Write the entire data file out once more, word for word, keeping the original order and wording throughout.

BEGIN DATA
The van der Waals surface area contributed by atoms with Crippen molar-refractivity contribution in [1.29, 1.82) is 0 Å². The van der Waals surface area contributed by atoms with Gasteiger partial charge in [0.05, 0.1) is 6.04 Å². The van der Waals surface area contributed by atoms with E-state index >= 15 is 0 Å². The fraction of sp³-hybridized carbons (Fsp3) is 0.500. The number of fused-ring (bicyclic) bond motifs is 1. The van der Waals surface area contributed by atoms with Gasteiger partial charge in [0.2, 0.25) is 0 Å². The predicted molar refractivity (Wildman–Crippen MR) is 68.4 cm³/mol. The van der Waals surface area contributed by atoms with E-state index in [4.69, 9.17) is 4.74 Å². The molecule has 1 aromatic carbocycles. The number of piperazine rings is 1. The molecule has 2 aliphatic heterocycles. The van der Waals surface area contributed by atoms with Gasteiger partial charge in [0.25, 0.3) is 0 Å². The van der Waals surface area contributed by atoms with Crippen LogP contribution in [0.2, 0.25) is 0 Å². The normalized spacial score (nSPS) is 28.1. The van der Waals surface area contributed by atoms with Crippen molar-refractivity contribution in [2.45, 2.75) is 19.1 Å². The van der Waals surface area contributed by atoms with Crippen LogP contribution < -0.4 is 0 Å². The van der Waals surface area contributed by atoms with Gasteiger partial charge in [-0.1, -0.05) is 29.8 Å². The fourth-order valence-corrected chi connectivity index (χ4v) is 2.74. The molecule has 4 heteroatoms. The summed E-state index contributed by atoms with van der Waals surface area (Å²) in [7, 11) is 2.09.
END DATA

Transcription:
The van der Waals surface area contributed by atoms with Crippen molar-refractivity contribution in [1.29, 1.82) is 0 Å². The van der Waals surface area contributed by atoms with Gasteiger partial charge in [0.05, 0.1) is 6.04 Å². The van der Waals surface area contributed by atoms with E-state index >= 15 is 0 Å². The fraction of sp³-hybridized carbons (Fsp3) is 0.500. The number of fused-ring (bicyclic) bond motifs is 1. The van der Waals surface area contributed by atoms with Gasteiger partial charge in [0.2, 0.25) is 0 Å². The predicted molar refractivity (Wildman–Crippen MR) is 68.4 cm³/mol. The van der Waals surface area contributed by atoms with E-state index in [4.69, 9.17) is 4.74 Å². The molecule has 1 aromatic carbocycles. The number of piperazine rings is 1. The molecule has 2 aliphatic heterocycles. The van der Waals surface area contributed by atoms with Gasteiger partial charge in [0.25, 0.3) is 0 Å². The van der Waals surface area contributed by atoms with Crippen LogP contribution in [0.2, 0.25) is 0 Å². The normalized spacial score (nSPS) is 28.1. The van der Waals surface area contributed by atoms with Crippen molar-refractivity contribution in [2.45, 2.75) is 19.1 Å². The van der Waals surface area contributed by atoms with Crippen LogP contribution < -0.4 is 0 Å². The van der Waals surface area contributed by atoms with Gasteiger partial charge in [-0.1, -0.05) is 29.8 Å². The fourth-order valence-corrected chi connectivity index (χ4v) is 2.74. The molecule has 4 heteroatoms. The summed E-state index contributed by atoms with van der Waals surface area (Å²) in [7, 11) is 2.09.